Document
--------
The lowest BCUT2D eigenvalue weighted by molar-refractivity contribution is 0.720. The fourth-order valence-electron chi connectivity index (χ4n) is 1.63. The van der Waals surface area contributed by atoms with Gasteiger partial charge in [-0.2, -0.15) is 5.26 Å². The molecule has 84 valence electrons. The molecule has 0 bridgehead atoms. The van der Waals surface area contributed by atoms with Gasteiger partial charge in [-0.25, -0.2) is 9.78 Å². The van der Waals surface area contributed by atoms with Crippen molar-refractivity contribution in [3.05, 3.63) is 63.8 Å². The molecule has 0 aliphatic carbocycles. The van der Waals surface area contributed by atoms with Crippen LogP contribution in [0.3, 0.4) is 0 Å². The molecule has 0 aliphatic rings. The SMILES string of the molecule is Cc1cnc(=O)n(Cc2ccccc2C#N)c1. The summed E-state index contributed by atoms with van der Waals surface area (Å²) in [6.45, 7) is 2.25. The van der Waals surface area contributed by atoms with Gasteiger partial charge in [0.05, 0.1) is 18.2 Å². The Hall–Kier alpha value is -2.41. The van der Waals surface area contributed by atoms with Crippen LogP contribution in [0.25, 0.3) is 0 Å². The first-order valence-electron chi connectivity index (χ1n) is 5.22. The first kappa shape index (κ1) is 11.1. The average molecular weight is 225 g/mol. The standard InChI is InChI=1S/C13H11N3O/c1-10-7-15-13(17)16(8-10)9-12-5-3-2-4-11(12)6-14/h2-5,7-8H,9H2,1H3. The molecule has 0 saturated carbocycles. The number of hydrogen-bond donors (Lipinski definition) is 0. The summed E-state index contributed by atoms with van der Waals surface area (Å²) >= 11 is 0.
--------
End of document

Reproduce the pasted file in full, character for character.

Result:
The lowest BCUT2D eigenvalue weighted by molar-refractivity contribution is 0.720. The fourth-order valence-electron chi connectivity index (χ4n) is 1.63. The van der Waals surface area contributed by atoms with Gasteiger partial charge in [-0.2, -0.15) is 5.26 Å². The molecule has 84 valence electrons. The molecule has 0 bridgehead atoms. The van der Waals surface area contributed by atoms with Gasteiger partial charge in [-0.25, -0.2) is 9.78 Å². The van der Waals surface area contributed by atoms with Crippen molar-refractivity contribution in [3.05, 3.63) is 63.8 Å². The molecule has 0 aliphatic carbocycles. The van der Waals surface area contributed by atoms with Crippen LogP contribution in [0.3, 0.4) is 0 Å². The molecule has 0 aliphatic rings. The SMILES string of the molecule is Cc1cnc(=O)n(Cc2ccccc2C#N)c1. The summed E-state index contributed by atoms with van der Waals surface area (Å²) in [6.45, 7) is 2.25. The van der Waals surface area contributed by atoms with Gasteiger partial charge in [0.05, 0.1) is 18.2 Å². The Hall–Kier alpha value is -2.41. The van der Waals surface area contributed by atoms with Crippen LogP contribution in [0.25, 0.3) is 0 Å². The first-order valence-electron chi connectivity index (χ1n) is 5.22. The first kappa shape index (κ1) is 11.1. The average molecular weight is 225 g/mol. The standard InChI is InChI=1S/C13H11N3O/c1-10-7-15-13(17)16(8-10)9-12-5-3-2-4-11(12)6-14/h2-5,7-8H,9H2,1H3. The molecule has 0 saturated carbocycles. The number of hydrogen-bond donors (Lipinski definition) is 0. The summed E-state index contributed by atoms with van der Waals surface area (Å²) >= 11 is 0.